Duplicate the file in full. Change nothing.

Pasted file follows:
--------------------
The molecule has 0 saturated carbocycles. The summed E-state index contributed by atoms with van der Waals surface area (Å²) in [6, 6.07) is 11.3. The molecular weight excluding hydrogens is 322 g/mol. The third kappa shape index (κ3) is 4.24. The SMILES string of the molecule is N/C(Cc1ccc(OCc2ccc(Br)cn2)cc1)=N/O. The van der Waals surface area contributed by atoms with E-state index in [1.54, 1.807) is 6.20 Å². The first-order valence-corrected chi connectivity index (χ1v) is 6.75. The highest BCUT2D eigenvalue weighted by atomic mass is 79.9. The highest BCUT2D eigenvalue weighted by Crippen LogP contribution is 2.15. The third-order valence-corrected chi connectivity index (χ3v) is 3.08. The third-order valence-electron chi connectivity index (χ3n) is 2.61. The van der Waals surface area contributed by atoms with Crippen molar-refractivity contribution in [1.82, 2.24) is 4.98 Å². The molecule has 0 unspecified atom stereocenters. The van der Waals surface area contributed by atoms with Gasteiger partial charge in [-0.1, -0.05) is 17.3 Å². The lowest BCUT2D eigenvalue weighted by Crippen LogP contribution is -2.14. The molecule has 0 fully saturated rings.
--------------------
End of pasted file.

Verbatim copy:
The molecule has 0 saturated carbocycles. The summed E-state index contributed by atoms with van der Waals surface area (Å²) in [6, 6.07) is 11.3. The molecular weight excluding hydrogens is 322 g/mol. The third kappa shape index (κ3) is 4.24. The SMILES string of the molecule is N/C(Cc1ccc(OCc2ccc(Br)cn2)cc1)=N/O. The van der Waals surface area contributed by atoms with E-state index in [1.54, 1.807) is 6.20 Å². The first-order valence-corrected chi connectivity index (χ1v) is 6.75. The highest BCUT2D eigenvalue weighted by atomic mass is 79.9. The highest BCUT2D eigenvalue weighted by Crippen LogP contribution is 2.15. The third-order valence-corrected chi connectivity index (χ3v) is 3.08. The third-order valence-electron chi connectivity index (χ3n) is 2.61. The van der Waals surface area contributed by atoms with Crippen molar-refractivity contribution in [1.82, 2.24) is 4.98 Å². The molecule has 0 unspecified atom stereocenters. The van der Waals surface area contributed by atoms with Gasteiger partial charge in [-0.1, -0.05) is 17.3 Å². The lowest BCUT2D eigenvalue weighted by Crippen LogP contribution is -2.14. The molecule has 0 fully saturated rings.